How a Nonprofit Brand Goes Bust, Part I — Komen’s KFC Pink Buckets for the Cure

Update: April 30, 2010 — Learn more in this just-posted, in-depth case study on the Komen-KFC deal.  To follow the story as it develops, subscribe to the Getting Attention e-update.

komenI’m blown away by the news — blogged by cause marketer Joe Waters — that Komen has made a huge nonprofit marketing mistake. The famed Race for Cure has undermined its own brand by partnering with KFC to cause market one of the most unhealthy foods there is — fried chicken in a pink bucket.

Pink buckets for the cure? You must be kidding me. That was my reaction to this gaffe and it’s going to be widespread. Because we’ve accepted what Komen’s told us is their brand (women’s health) and this partnership flies in the face of that persona. We all know what the F stands for.

My disappointment is a shadow of what you’d feel on discovering your spouse has been having a long-term affair, while you and the rest of the family carried on based on the assumption that s/he was in. The person you thought you knew is really someone different, which kills your trust of him/her across the board.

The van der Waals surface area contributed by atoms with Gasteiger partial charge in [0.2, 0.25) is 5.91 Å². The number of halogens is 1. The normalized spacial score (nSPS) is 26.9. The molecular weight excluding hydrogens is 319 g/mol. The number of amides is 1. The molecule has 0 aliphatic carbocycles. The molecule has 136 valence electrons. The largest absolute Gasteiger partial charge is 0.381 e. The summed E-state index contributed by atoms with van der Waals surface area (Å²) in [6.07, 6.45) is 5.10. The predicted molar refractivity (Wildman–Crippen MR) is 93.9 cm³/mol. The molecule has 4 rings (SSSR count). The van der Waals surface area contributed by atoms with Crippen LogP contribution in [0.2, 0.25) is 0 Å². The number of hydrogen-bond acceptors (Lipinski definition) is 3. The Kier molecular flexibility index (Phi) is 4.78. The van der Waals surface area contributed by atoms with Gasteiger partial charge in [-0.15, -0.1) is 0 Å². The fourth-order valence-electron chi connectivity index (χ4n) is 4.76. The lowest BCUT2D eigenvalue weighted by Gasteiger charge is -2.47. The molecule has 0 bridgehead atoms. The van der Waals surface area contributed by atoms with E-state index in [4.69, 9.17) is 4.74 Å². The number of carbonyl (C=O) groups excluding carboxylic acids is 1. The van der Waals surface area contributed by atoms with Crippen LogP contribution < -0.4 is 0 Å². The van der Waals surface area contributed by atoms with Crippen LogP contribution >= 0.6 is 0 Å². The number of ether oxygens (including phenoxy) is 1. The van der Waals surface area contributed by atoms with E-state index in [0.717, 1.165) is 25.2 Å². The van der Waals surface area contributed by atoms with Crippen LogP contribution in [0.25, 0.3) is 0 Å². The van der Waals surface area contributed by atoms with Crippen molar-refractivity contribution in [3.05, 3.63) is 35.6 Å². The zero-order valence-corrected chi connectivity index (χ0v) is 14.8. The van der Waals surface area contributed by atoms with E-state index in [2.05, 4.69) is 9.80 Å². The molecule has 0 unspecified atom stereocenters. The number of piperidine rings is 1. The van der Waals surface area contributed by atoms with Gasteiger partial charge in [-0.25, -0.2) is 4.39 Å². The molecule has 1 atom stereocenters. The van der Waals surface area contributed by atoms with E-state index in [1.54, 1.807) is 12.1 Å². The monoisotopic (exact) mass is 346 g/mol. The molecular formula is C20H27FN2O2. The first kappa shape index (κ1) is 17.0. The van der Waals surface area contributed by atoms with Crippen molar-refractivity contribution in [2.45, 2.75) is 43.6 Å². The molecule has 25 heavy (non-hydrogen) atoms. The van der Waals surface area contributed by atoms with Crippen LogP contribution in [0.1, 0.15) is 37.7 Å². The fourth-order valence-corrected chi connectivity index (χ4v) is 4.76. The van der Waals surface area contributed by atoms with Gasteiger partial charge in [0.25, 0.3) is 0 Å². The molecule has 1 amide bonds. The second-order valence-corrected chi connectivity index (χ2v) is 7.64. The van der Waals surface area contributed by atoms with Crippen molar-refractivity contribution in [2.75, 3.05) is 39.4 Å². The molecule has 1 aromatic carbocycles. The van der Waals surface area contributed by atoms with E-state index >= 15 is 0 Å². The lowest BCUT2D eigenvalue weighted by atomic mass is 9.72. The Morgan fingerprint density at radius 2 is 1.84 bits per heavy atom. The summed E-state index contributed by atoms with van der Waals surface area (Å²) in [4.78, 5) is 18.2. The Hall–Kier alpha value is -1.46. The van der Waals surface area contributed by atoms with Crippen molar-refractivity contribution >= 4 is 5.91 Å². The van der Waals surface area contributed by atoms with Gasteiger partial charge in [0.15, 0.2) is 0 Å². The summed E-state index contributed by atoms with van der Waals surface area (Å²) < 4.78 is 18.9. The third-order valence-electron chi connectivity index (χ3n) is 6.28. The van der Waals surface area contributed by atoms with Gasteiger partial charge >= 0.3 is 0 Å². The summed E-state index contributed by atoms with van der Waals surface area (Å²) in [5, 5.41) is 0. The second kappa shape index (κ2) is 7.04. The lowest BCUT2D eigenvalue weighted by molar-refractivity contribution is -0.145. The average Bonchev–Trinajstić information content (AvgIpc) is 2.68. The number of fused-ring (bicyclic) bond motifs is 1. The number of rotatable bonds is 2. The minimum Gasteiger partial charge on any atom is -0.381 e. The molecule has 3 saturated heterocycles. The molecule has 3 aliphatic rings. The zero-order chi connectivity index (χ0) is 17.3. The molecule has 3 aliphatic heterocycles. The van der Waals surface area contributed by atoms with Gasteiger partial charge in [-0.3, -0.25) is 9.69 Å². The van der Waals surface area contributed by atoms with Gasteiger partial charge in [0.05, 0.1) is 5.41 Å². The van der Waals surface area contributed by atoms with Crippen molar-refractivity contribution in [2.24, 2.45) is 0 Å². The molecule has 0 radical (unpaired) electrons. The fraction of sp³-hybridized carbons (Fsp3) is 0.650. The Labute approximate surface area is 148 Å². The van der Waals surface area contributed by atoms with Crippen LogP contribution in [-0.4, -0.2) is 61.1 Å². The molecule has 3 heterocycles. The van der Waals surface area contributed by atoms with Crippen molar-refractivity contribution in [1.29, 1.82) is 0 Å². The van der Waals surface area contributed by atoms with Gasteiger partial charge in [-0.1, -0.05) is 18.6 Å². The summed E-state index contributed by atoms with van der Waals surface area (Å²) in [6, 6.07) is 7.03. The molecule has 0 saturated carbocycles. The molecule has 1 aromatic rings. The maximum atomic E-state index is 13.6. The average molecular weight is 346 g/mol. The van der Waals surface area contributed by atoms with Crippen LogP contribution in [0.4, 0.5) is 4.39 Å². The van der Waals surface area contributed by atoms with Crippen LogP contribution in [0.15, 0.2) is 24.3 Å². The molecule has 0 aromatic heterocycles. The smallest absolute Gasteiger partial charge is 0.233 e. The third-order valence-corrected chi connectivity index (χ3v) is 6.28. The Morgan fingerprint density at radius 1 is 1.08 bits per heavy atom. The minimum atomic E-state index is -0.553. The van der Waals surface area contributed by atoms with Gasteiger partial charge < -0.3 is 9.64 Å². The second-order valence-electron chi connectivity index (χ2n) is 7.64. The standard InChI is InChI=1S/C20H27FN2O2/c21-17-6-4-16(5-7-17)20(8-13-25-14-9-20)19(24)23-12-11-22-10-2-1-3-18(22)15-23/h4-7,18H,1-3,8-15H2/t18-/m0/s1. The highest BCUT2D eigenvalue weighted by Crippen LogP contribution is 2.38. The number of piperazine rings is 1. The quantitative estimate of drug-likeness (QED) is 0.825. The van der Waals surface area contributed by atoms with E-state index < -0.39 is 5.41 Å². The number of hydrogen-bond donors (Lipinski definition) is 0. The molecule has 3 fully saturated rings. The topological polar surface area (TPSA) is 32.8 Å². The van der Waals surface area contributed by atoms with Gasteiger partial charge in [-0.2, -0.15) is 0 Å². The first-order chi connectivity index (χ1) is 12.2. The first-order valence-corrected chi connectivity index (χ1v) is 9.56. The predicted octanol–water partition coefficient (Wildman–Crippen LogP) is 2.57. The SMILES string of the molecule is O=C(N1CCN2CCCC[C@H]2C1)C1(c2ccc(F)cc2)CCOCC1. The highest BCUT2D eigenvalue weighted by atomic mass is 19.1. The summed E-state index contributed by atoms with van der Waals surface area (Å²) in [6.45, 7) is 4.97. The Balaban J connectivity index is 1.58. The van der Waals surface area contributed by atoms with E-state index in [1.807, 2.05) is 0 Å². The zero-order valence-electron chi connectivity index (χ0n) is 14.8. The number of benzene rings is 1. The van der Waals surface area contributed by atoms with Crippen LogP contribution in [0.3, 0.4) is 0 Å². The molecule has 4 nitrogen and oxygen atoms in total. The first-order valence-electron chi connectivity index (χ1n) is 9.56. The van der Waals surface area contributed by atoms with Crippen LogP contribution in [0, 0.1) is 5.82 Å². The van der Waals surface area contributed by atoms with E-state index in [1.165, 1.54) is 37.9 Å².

It works the same way — on a smaller scale — with organizations we believe in. Your nonprofit brand is the essence of your organization, your promise to your base. It represents the intersection of your organization’s wants and interests, and those of your target audience.

Once that “brand promise” is defined, branding is the art of creating a consistent, recognizable and distinct unified voice or personality that conveys your org’s focus, credibility and unique contributions via positioning, message platform, graphic identity and partnerships.

Authenticity is a prerequisite for successful branding. Komen has been trusted as a force for improving women’s health and, on its website, touts its #1 spot in the Harris poll for most-valued brand.

But this deal shows that is it can’t be trusted as such (or else it just made a huge mistake, and better rethink its decision making). Either way, it’ll be a long time before a lot of us will believe in Komen again. Brand gone bust!

Beware! It’s what you do, not what you say. Or as Momma Schwartz used to say, actions speak louder than words. Stick to mission if your brand is to be believed. Otherwise, credibility is lost.

What’s your take on Komen’s fried chicken deal? What should be the standards for partnerships? Please share your thoughts in the comment box below (bottom of page) or via email. Thanks.

P. S. Here’s how the Girl Scout brand is undermined by selling cookies.

Nancy Schwartz in Branding and Messages | 32 comments
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